6/77. Right hepatic segmentectomy for the treatment of intrahepatic biliary stones due to ascaris lumbricoides: report of a case.

    We report herein the case of a 46-year-old woman investigated for recurrent acute cholangitis. Ultrasound, endoscopic retrograde cholangiopancreatography, and computed tomography scan revealed dilatation and multiple images suggestive of intrahepatic biliary stones in the ducts that drained segments V and VI of the liver. Endoscopic treatment was attempted unsuccessfully, and based on the severity of the last crisis of cholangitis a laparotomy was performed. A right hepatic lobectomy including segments V and VI was carried out without any complications, resulting in complete relief of symptoms. Pathological examination of the liver demonstrated the presence of worm nests in the liver parenchyma with chronic granulomatous lesions. ( info)

7/77. Biliary ascariasis with acute hemorrhagic pancreatitis: a case report.

    A case of acute hemorrhagic pancreatitis associated with biliary ascariasis in a 35 year old man is reported. Clinical presentation and laboratory investigation along with management outcome are discussed. ( info)

8/77. Visceral larva migrans due to ascaris suum which presented with eosinophilic pneumonia and multiple intra-hepatic lesions with severe eosinophil infiltration--outbreak in a Japanese area other than Kyushu.

    A 32-year-old man presented with the chief complaint of severe cough. Examination of peripheral blood showed a marked increase in eosinophils. Chest CT demonstrated multiple ground glass opacities in both lungs. bronchoalveolar lavage showed abundant eosinophils. Abdominal CT demonstrated multiple low attenuation areas in the liver. liver biopsy with ultrasonography revealed severe eosinophil infiltrations around the portal veins. Serologically, a multi-dot enzyme linked immunosorbent assay (DOT-ELISA) and ELISA inhibition test using microtiter plates were positive for ascaris suum. Thus, visceral larva migrans due to ascaris suum was diagnosed. Outbreaks of this disease in japan have previously been confined to the Kyushu area. The present case which occurred outside that area, illustrates the importance of constant attention to the epidemiology of this disease. ( info)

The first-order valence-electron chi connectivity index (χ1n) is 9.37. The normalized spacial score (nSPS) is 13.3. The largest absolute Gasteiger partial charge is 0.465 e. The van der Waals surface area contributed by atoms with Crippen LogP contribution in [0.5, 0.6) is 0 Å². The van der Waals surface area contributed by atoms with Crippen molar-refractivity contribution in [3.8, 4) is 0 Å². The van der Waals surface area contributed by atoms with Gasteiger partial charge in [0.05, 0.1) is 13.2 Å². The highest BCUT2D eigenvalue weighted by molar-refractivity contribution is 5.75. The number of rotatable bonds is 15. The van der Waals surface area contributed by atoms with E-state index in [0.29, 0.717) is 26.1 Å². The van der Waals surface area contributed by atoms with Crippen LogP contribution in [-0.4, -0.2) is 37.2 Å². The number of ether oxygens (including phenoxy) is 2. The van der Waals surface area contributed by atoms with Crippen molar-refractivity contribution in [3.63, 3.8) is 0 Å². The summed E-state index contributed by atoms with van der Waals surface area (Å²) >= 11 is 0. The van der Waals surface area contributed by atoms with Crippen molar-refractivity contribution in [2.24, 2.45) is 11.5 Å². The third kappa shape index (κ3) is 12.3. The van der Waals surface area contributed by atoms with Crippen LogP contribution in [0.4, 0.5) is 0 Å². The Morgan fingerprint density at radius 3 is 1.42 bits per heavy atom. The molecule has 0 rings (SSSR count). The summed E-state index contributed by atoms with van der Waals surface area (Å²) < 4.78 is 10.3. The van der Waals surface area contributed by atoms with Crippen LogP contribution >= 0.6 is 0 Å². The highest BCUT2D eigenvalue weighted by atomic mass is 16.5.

9/77. Active hepatic capsulitis caused by paragonimus westermani infection.

    paragonimiasis is an important re-emerging parasitosis in japan. Although the lungs and pleural cavity are the principal sites affected with the parasite, ectopic infection can occur in unexpected sites such as skin and brain. This case report describes a patient with active hepatic capsulitis due to paragonimus westermani infection. The patient was successfully treated with praziquantel at the dose of 75 mg/kg/day for 3 days. ( info)

10/77. The first human case of hepatic dirofilariasis.

    Most of human dirofilariasis are pulmonary or subcutaneous infections, but there have been a few reports of human dirofilariasis in unusual sites, such as large vessels, mesentery, peritoneal cavity, and spermatic cord. We present the first case of human hepatic dirofilariasis, which was surgically diagnosed. A 39-year-old man without any evidence of systemic symptom was found incidentally to have a hepatic nodule during routine physical check-up. The histologic findings of the resected lesion showed a granulomatous lesion with central necrosis containing up to 35 transverse sections of a nematode, ranging 30-80 micro m in diameter. Thin (1.5-5 micro m) cuticle with transverse striations surrounded polymyarian and muscle bundles occupied a sixth of both sides of outer body cavity. Central portion of the body cavity was occupied with an intestine-like tubular structure and a larger reproductive tube. These microscopic findings were consistent with degenerated dirofilaria immitis. Antibody test by enzyme-linked immunosorbent assay for patient serum reacted positively against adult D. immitis antigen. ( info)